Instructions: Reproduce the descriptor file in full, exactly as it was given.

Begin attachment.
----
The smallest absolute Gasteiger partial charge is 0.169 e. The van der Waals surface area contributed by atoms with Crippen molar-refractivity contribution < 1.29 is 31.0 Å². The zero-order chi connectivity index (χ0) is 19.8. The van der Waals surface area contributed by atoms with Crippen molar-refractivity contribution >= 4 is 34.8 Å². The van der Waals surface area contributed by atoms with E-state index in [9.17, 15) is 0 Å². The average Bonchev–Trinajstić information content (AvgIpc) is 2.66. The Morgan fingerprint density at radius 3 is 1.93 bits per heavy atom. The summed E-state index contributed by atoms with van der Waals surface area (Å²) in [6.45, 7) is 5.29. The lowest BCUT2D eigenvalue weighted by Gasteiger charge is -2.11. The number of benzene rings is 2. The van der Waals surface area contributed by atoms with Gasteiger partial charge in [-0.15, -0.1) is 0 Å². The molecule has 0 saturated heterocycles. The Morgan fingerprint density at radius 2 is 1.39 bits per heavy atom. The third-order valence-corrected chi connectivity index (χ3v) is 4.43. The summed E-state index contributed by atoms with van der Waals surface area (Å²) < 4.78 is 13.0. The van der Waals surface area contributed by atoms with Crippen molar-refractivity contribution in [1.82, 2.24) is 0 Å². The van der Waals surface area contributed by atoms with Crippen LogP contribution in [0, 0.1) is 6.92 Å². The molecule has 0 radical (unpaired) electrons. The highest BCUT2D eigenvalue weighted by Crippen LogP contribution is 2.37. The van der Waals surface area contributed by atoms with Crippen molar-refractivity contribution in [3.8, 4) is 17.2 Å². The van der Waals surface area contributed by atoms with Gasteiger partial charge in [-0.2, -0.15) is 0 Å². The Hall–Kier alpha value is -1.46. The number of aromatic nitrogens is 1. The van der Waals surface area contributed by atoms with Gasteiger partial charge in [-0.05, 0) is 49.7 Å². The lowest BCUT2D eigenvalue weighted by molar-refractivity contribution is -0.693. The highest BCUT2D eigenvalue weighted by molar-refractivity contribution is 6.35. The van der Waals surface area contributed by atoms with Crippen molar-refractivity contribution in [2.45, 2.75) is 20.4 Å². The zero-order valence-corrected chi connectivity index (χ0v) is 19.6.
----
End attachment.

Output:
The smallest absolute Gasteiger partial charge is 0.169 e. The van der Waals surface area contributed by atoms with Crippen molar-refractivity contribution < 1.29 is 31.0 Å². The zero-order chi connectivity index (χ0) is 19.8. The van der Waals surface area contributed by atoms with Crippen molar-refractivity contribution >= 4 is 34.8 Å². The van der Waals surface area contributed by atoms with E-state index in [9.17, 15) is 0 Å². The average Bonchev–Trinajstić information content (AvgIpc) is 2.66. The Morgan fingerprint density at radius 3 is 1.93 bits per heavy atom. The summed E-state index contributed by atoms with van der Waals surface area (Å²) in [6.45, 7) is 5.29. The lowest BCUT2D eigenvalue weighted by Gasteiger charge is -2.11. The number of benzene rings is 2. The van der Waals surface area contributed by atoms with Gasteiger partial charge in [-0.15, -0.1) is 0 Å². The molecule has 0 saturated heterocycles. The Morgan fingerprint density at radius 2 is 1.39 bits per heavy atom. The third-order valence-corrected chi connectivity index (χ3v) is 4.43. The summed E-state index contributed by atoms with van der Waals surface area (Å²) < 4.78 is 13.0. The van der Waals surface area contributed by atoms with Crippen molar-refractivity contribution in [1.82, 2.24) is 0 Å². The van der Waals surface area contributed by atoms with Crippen LogP contribution in [0, 0.1) is 6.92 Å². The molecule has 0 radical (unpaired) electrons. The highest BCUT2D eigenvalue weighted by Crippen LogP contribution is 2.37. The van der Waals surface area contributed by atoms with Crippen molar-refractivity contribution in [3.8, 4) is 17.2 Å². The van der Waals surface area contributed by atoms with Gasteiger partial charge in [-0.2, -0.15) is 0 Å². The Hall–Kier alpha value is -1.46. The number of aromatic nitrogens is 1. The van der Waals surface area contributed by atoms with Gasteiger partial charge in [-0.05, 0) is 49.7 Å². The lowest BCUT2D eigenvalue weighted by molar-refractivity contribution is -0.693. The highest BCUT2D eigenvalue weighted by molar-refractivity contribution is 6.35. The van der Waals surface area contributed by atoms with Crippen molar-refractivity contribution in [2.45, 2.75) is 20.4 Å². The zero-order valence-corrected chi connectivity index (χ0v) is 19.6.